12:18 pm, February 22nd, 2012
The National Enquirer frequently sets the bar very, very low.
But the tabloid really crossed the line this week when it decided to publish a cover story featuring a photo of Whitney Houston in an open casket at the Whigham Funeral Home in New Jersey before her burial last weekend.
That’s right: The magazine somehow thought it was appropriate to put a picture of the late singer’s dead body on every newsstand in America.
It’s not appropriate.
Actually, it’s astoundingly poor taste and low stooping, even by the Enquirer’s dreadful standards.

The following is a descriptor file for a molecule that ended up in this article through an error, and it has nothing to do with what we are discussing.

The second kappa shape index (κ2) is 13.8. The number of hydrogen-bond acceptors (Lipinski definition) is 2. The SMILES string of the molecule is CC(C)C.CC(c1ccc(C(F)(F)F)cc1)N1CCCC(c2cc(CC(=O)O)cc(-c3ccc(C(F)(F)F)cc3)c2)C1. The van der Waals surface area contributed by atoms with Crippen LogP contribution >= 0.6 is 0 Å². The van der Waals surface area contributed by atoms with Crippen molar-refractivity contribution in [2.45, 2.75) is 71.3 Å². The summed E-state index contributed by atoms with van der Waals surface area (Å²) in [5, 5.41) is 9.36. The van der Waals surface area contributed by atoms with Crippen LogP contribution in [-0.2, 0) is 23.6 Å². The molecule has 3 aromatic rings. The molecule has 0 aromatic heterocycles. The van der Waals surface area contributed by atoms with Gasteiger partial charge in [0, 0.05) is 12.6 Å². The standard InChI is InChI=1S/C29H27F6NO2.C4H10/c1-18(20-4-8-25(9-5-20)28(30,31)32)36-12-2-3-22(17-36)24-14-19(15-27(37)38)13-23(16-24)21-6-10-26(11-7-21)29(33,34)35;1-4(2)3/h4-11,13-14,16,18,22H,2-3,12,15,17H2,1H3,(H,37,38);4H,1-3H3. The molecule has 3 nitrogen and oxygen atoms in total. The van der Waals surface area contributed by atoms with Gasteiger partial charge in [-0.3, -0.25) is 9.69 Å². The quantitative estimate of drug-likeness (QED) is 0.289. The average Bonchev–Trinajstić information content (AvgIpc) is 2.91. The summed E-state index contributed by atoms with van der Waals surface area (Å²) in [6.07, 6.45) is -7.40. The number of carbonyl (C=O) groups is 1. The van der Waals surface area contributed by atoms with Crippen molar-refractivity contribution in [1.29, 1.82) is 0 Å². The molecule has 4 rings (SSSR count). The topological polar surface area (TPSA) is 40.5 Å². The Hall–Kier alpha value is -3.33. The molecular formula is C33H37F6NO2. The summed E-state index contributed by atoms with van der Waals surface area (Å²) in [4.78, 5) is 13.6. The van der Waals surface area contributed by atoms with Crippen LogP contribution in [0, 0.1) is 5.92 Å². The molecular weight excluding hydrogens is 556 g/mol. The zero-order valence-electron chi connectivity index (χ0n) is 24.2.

And it represents the very worst of predatory paparazzi culture.
There’s no reason why the public at large needs to see Houston’s body.
Almost as jaw-dropping as the decision to show the photo itself is the Enquirer’s total lack of self-awareness in “reporting” on Houston’s private viewing.
The tabloid says Houston was “finally at peace after a tumultuous and troubled life in the spotlight.”
But the Enquirer invaded that “peace” by sticking cameras into the room.
The mag adds, “This was the emotional private viewing that her legions of fans never saw, a time for Whitney’s loved ones to say a heartfelt goodbye with their tears and prayers.”
And the Enquirer trampled on those loved ones’ final moments with Houston, turning what should have been an out-of-view time for reflection into tabloid spectacle.
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